Have a comfy drive to work today?
There is a story all designers should know about the US air force during the space race. In short, as test pilots were being put into rockets they were crashing… a lot! Initially the seat was designed for the average pilot and pilots were selected who fitted the average. Crashes continued, and it turns out the average design, based on thousands of pilots, didn’t fit a single one of them. To get the full explanation you can read a more detailed account in “The end of average” by Todd Rose or the full research by Gilbert Daniels who took the measurements in the early 1950’s.
After becoming aware that their cockpit design for the average pilot, and subsequent recruitment of pilots who fitted in this small range of proportions was a problem the air force insisted on manufacturers changing, after some protestations adjustable seats, helmets, pedals and so on were produced and became standard. Because pilots were dying and expensive equipment being destroyed there was an imperative for the Air Force to insist on change. This is the beginning of adjustable chairs, such as those in your car.
Any system designed around the average person is doomed to fail.
This is quoted in Todd Rose’s book as the conclusion Daniels came to. Therefore should we consider whether our education systems are designed around the average. If it is… Are we doomed?
I became aware of a tool called Ally, from Blackboard, which scans content submitted by a course instructor through their LMS and gives accessibility metrics on the content. It suggests improvements and the student gets choice of the file type they want, without the instructor doing anything. I am not suggesting you all get this tool, however it shows what happens when you design for individuals. By being user focussed on students with accessibility issues a solution has been created which frankly benefits all students. Understanding their challenge has led to a design which makes the course more accessible for all.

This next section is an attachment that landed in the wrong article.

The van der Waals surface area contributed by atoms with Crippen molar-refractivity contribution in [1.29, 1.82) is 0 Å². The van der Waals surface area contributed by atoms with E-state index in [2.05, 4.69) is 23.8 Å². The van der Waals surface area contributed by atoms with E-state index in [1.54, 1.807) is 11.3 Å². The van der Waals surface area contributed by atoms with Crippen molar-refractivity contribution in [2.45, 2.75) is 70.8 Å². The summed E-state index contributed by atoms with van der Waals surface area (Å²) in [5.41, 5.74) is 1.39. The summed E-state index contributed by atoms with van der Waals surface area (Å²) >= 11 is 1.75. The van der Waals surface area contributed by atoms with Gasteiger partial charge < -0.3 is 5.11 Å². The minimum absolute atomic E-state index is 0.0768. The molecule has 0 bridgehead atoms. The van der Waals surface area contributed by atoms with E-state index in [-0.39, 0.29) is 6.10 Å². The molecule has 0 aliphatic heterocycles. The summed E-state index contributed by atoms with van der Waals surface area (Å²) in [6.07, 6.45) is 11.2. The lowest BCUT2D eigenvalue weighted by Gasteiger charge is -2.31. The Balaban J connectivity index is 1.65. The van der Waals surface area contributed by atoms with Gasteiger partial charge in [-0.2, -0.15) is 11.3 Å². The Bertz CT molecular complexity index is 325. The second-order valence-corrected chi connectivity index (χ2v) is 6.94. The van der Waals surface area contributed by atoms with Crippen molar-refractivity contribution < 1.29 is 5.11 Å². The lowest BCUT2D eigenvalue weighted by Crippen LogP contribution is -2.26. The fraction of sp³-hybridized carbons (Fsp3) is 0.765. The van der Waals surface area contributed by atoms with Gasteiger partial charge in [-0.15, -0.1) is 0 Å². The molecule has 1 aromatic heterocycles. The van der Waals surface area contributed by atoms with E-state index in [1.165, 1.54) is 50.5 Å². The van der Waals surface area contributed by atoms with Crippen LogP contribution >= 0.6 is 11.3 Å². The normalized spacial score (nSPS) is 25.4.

You can find out a bit more about that specific tool below:
How might we design our curriculum for the individuals and not the average student?
This is the challenge we can take on in schools. It does not have to mean 32 lesson plans for each class but how can learning be adjustable because non of your students are average. If you approach this from a traditional teaching and learning standpoint I think the challenge is sizeable.
I was delivering a training session in Scotland on G Suite and the new generation of Chromebook that flip round from laptop to tablet and come with a stylus. As we delved into a task with the devices I noticed that despite the task being the same for everyone (criticism may or may not be fair) the Chromebook was being used in a variety of ways. Some had it in standard laptop mode, occasionally using the touch screen. Others preferred ‘tent’ mode with the stylus in hand. The Chromebook was on laps in tablet mode too. It struck me then more than before that technology is providing us with choice, sometimes about when we learn or what we learn, more significantly it can allow us to choose how we learn and select options we know suit us best.
In my training I was told some children need comic sans font on buff paper. Clearly giving a few students a different worksheet has it’s problems but with technology the student can choose. Who’s to know if they decide to click on the open dyslexia extension to stop words jumping around their screen? So what if they zoom in beyond 100% in the browser?
Teachers don’t have to differentiate, the learners can do it for themselves… IF! If they have an understanding of the options technology gives. Do teachers know Google Docs has a voice typing option for children to express themselves even if they type slowly? Do they know it understands most languages for the children who express themselves best in another language?
Gilbert Daniels discovered that if you design a cockpit for the average pilot it fits NONE of them.
If you design learning for the average learner….
Today I can no longer introduce myself as “Maths Teacher” as I leave the classroom. Though I might still use my former job title for introductions at parties to make things simple.
I move from the classroom to take up a training and consultancy role supporting schools looking to implement change and embed technology for the benefit of learning. That is less snappy isn’t it!
As I move on from the classroom after 13 years I thought it worth taking a moment to reflect. Telling other teachers you are leaving the classroom was hard, not just the ones you are leaving your tricky classes with! My own reasons were varied but an opportunity came up at a time I was traveling 54 miles to my school. I have also come to the decision that the way schools work can improve for the benefit of teachers and students. I don’t see myself as someone who would necessarily implement this change from within by moving up so I have another route to take. I have had great feedback from my educational technology (edtech) training and speaking events so I am going to embrace this and work to support schools with change.